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Updated on Thursday, December 17, 2020
Like any other type of joint account, joint investment accounts allow you to invest with another person. While you don’t have to be married to commingle your investment activities, there are reasons to consider a joint investment account if you have a spouse.
You can use joint investment accounts to simplify household finances, manage an account on behalf of another or pool resources to make a purchase. There are two main types of joint investment accounts, and each comes with distinct benefits and drawbacks. Before you invest in a joint account, understand how joint ownership works and how it can impact your finances.
- How do joint investment accounts work?
- Types of joint tenant accounts
- Should you use joint investment accounts?
How do joint investment accounts work?
Joint investment accounts allow two or more people to invest together. You can invest in just about anything with a partner, including stocks, bonds and funds; property (such as vehicles); or real estate.
Combined ownership in financial assets is referred to as joint tenancy. There are two main types of joint tenant accounts: joint tenants with rights of survivorship and joint tenants in common. The main difference is how the shares are divided should one owner pass away. Each has benefits and drawbacks, depending on your needs.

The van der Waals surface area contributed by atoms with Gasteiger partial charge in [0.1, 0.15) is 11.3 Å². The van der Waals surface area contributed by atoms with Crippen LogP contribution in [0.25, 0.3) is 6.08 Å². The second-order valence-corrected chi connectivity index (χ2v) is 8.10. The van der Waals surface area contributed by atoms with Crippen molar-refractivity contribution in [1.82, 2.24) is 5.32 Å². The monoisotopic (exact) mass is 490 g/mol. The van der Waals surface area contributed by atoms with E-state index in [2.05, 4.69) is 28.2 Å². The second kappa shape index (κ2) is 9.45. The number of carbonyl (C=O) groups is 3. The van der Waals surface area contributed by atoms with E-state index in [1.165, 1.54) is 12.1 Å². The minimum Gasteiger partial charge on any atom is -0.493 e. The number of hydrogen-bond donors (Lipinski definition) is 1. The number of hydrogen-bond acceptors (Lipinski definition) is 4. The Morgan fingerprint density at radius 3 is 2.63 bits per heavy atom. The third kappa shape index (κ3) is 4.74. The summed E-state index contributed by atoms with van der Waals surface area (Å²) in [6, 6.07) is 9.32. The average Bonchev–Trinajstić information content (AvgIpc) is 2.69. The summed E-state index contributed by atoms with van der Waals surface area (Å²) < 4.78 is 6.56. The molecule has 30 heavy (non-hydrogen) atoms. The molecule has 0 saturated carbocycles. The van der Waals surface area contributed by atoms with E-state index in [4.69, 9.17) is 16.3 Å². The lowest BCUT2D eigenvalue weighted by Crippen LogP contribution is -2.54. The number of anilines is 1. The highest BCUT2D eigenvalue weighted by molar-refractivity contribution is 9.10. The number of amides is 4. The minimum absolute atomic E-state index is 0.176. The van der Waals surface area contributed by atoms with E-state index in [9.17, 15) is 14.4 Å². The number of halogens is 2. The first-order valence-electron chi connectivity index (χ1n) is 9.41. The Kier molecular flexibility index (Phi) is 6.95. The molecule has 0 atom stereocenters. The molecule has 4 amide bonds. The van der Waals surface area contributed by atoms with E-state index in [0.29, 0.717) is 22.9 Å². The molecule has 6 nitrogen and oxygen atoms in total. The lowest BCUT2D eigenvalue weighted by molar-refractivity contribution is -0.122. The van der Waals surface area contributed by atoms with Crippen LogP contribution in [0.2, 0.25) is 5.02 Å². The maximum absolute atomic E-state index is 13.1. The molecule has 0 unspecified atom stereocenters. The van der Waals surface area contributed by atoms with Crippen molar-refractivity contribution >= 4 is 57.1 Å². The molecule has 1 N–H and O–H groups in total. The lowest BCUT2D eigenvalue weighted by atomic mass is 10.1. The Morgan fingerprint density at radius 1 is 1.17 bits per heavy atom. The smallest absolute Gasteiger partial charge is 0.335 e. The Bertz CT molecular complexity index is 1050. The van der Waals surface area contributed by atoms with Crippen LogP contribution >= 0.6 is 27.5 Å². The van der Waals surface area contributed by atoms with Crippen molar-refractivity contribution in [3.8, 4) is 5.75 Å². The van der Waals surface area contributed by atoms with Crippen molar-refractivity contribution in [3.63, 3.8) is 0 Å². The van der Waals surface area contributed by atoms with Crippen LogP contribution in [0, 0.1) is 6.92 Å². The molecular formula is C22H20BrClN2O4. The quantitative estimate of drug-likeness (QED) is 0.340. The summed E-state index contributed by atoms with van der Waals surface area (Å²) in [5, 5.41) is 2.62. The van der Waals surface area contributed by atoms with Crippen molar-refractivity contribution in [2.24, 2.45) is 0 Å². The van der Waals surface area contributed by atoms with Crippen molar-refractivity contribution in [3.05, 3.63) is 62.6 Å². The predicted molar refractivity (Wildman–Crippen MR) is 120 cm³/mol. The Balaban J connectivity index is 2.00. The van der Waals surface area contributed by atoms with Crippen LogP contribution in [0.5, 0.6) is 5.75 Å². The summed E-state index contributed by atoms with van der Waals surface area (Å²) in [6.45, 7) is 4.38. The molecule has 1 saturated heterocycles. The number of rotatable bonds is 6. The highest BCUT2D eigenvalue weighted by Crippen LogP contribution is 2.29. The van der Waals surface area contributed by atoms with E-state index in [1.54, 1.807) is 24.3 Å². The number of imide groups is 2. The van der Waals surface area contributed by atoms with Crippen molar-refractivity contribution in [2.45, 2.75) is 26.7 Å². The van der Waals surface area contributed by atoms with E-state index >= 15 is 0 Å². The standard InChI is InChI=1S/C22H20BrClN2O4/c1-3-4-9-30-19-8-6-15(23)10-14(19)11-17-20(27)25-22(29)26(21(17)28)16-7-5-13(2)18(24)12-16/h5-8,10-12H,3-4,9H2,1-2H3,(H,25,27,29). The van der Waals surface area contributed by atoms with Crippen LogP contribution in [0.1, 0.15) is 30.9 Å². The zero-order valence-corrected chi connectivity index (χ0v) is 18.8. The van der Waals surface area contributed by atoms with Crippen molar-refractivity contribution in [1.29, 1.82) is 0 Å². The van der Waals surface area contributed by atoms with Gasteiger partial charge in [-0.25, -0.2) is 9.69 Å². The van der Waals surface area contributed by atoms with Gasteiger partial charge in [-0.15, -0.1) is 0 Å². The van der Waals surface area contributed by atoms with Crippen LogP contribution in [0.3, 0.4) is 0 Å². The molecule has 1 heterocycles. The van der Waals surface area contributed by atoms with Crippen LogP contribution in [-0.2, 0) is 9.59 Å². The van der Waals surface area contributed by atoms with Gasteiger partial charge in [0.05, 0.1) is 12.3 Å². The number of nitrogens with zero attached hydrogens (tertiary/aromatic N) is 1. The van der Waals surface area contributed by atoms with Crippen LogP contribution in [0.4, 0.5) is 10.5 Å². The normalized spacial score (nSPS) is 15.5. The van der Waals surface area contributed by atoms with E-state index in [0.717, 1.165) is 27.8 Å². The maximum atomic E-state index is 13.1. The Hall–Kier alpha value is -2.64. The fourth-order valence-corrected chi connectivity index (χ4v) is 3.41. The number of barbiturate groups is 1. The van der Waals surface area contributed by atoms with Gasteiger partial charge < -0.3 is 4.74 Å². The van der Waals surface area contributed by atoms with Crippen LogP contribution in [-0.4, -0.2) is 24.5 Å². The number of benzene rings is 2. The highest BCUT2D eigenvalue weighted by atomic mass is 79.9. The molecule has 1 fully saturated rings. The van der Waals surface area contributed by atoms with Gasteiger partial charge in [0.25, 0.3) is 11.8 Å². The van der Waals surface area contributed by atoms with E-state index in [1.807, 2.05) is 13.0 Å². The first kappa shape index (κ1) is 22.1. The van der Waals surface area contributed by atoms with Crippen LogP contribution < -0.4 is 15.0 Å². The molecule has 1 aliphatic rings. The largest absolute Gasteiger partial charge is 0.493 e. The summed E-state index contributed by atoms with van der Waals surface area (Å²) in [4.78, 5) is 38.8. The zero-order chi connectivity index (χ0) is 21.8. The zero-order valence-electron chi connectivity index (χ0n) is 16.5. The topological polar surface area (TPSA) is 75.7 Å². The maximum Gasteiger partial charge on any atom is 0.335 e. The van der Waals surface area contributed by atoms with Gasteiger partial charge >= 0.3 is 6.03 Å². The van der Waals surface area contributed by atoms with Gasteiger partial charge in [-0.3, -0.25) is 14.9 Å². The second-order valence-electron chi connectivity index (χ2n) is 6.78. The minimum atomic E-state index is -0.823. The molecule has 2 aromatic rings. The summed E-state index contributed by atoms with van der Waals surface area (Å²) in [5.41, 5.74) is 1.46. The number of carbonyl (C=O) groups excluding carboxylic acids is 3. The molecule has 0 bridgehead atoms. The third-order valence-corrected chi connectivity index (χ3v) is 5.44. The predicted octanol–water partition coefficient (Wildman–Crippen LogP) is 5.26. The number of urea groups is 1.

Types of joint tenant accounts
|Type of joint account||Joint tenants with rights of survivorship||Joint tenants in common|
|Ownership||Each party has equal ownership||Parties may have different shares of ownership|
|What happens in case of owner’s death||Interest of deceased is automatically passed on to other surviving owners||Interest of deceased goes back to the estate or their beneficiary listed in their will|
|Probate treatment||Avoids probate||May be subject to probate|
Joint tenants with rights of survivorship
Joint tenants with rights of survivorship (JTWROS) gives each party equal ownership interest in the overall account. Married couples often choose this type of joint brokerage or banking account because rights of survivorship mean the surviving owner has rights to the deceased’s share. Upon the death of one owner, the assets automatically transfer to the other. However, the JTWROS can be broken before that if one owner decides to leave.